Outstanding career goals essays don’t simply list what the applicants have done and what they want to do; they also convey real enthusiasm for the applicant’s career choice. This writer achieved this in the first paragraph and returned to it at the end where she painted her idealized (if frantically busy) future. She also proved her seriousness by registering for CFA examinations.

Some career goals essays also ask why you have chosen that particular school. If you are faced with such a question, make sure to leave enough room to write knowledgeably and enthusiastically about that specific program. This will be easier if you have made campus visits, attended student recruitment meetings, participated in forums, read school blogs, communicated with current students or recent alumni, and otherwise familiarized yourself with the program and the courses and specializations it offers that are relevant to your goals.

Summary Tips:

• Focus on answering each and every question asked (usually there is more than one), and try to balance the amount of content for each. For example, if you have a four-part question, plan to use about 25% of the word count on each of the four parts.

• Be specific when writing about your experiences so that your achievements and motivations are clear and compelling.

Do your homework about why the school is a good fit for you so you can write about it with genuine enthusiasm.

In the next post in this series, we’ll show you how to take all of this advice and turn it into an exemplary first draft.

Work one-on-one with an expert who will walk you through the process of creating a slam-dunk application when you check out our catalog of application services. Our admissions consultants have read thousands of essays and know the exact ingredients of an outstanding essay.

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Related Resources:

Why MBA, a free guide to help you determine your MBA goals

7 Signs an Experience Belongs in Your Application, a short video

Focus on Fit, a podcast episode

Tags: College Admissions, Grad School Admissions, Law School Admissions, MBA Admissions, Medical School Admissions

The post Writing Your Career Goals Essay appeared first on Accepted Admissions Blog.
ForumBlogs - GMAT Club’s latest feature blends timely Blog entries with forum discussions. Now GMAT Club Forums incorporate all relevant information from Student, Admissions blogs, Twitter, and other sources in one place. You no longer have to check and follow dozens of blogs, just subscribe to the relevant topics and forums on GMAT club or follow the posters and you will get email notifications when something new is posted. Add your blog to the list! and be featured to over 300,000 unique monthly visitors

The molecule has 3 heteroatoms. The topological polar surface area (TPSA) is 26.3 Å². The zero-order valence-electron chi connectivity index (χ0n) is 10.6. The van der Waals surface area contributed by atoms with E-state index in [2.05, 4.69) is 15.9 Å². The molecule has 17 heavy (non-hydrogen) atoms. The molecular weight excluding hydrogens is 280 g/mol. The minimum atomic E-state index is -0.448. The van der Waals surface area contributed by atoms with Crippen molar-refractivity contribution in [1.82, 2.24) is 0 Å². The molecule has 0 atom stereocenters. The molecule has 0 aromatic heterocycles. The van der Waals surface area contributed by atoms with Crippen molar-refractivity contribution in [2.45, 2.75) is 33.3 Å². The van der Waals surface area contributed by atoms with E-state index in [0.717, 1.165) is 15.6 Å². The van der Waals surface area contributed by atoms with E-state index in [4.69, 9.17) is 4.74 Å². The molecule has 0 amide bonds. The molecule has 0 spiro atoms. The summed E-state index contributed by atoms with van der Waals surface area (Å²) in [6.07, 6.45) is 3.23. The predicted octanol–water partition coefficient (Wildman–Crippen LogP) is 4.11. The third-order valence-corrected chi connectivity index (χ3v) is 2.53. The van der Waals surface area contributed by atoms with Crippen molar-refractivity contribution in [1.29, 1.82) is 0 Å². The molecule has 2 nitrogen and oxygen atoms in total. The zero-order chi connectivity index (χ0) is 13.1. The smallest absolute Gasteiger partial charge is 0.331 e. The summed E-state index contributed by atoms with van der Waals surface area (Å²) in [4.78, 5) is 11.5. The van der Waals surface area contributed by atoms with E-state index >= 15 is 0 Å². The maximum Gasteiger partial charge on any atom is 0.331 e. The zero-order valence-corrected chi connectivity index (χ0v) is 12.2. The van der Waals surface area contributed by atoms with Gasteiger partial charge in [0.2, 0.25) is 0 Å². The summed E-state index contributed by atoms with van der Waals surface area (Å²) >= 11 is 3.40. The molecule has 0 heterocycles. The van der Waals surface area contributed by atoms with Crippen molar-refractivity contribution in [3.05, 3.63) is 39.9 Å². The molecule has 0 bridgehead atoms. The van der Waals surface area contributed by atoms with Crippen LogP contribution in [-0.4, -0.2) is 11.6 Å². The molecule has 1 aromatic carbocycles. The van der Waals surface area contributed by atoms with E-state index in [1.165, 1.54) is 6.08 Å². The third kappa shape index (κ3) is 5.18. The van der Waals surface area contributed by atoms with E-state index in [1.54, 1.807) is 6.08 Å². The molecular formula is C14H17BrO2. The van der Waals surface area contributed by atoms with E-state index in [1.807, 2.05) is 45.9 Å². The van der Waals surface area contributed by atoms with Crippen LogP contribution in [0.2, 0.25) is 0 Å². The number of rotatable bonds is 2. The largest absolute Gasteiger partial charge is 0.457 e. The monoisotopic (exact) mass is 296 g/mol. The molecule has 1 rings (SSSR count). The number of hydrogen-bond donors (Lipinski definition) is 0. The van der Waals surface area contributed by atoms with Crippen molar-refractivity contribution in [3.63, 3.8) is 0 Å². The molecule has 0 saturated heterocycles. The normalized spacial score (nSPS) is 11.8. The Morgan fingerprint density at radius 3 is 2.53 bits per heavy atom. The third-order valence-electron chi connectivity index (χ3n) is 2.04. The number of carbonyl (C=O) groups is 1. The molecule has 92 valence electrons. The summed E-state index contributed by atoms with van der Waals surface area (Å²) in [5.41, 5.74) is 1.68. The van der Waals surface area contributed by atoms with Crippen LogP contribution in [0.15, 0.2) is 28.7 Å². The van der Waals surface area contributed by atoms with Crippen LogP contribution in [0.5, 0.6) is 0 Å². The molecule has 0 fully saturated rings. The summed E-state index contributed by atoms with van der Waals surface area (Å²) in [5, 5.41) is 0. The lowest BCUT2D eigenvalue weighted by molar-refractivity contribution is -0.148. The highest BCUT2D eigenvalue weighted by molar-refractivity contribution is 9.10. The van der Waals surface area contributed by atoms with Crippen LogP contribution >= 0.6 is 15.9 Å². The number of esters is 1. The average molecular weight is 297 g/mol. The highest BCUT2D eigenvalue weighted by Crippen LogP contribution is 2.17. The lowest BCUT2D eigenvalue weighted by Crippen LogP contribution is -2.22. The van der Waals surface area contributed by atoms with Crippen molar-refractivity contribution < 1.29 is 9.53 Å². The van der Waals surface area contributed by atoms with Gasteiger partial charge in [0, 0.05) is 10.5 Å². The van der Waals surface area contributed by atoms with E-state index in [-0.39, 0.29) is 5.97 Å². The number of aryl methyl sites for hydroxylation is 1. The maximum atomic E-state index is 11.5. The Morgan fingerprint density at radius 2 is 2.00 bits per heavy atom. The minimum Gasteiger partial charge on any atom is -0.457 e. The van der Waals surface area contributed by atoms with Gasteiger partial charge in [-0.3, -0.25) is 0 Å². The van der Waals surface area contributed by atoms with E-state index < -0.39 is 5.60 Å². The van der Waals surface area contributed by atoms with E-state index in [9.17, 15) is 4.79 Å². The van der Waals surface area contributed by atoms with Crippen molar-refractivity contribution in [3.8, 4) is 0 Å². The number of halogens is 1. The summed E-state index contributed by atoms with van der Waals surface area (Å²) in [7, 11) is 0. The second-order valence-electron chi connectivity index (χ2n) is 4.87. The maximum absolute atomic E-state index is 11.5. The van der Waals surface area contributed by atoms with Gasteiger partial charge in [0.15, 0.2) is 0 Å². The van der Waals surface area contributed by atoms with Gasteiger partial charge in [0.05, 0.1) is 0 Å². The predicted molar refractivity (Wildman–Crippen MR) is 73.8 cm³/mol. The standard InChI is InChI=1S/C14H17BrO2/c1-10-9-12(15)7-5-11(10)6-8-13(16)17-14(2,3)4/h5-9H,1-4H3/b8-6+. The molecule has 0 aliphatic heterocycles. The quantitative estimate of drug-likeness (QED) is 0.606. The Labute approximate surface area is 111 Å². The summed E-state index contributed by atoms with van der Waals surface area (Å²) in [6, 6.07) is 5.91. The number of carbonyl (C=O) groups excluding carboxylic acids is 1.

_________________

Linda Abraham
Accepted ~ The Premier Admissions Consultancy
310-815-9553

Co-Author of: MBA Admission for Smarties: The No-Nonsense Guide to Acceptance at Top Business Schools

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What Should You Do If You Can’t Visit B-Schools in Person? [#permalink]

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New post 14 Dec 2017, 10:01
FROM Accepted.com Blog: What Should You Do If You Can’t Visit B-Schools in Person?
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“What Should You Do If You Can’t Visit B-Schools in Person?” is excerpted from MBA Admission for Smarties: The No-Nonsense Guide to Acceptance at Top Business Schools, by Linda Abraham and Judy Gruen.

I realize that for many, if not most applicants (particularly international applicants applying to U.S. schools), a school visit is simply out of the question. Don’t worry. There are many valuable channels that can yield the information you need to make an informed decision about where to apply, and to help you when answering a frequently asked essay/interview question, “What steps have you taken to learn about Our Amazing MBA Program?”

First, you can attend school-sponsored receptions and information sessions either in your city or another one within reasonable traveling distance. The same questions that you gathered from studying the web site can still be asked at these sessions. Schools also often participate in larger MBA fairs organized during the fall and held in many major cities across the world. How can you get the most out of attending these fairs? Peter von Loesecke, CEO and Managing Director of The MBA Tour LLC, which organizes information sessions between MBA admissions representatives and prospective students, offers these tips:

1. Come prepared. Research the schools participating in the event ahead of time. Think about your career interests and goals and know how an MBA helps you achieve those goals and interests.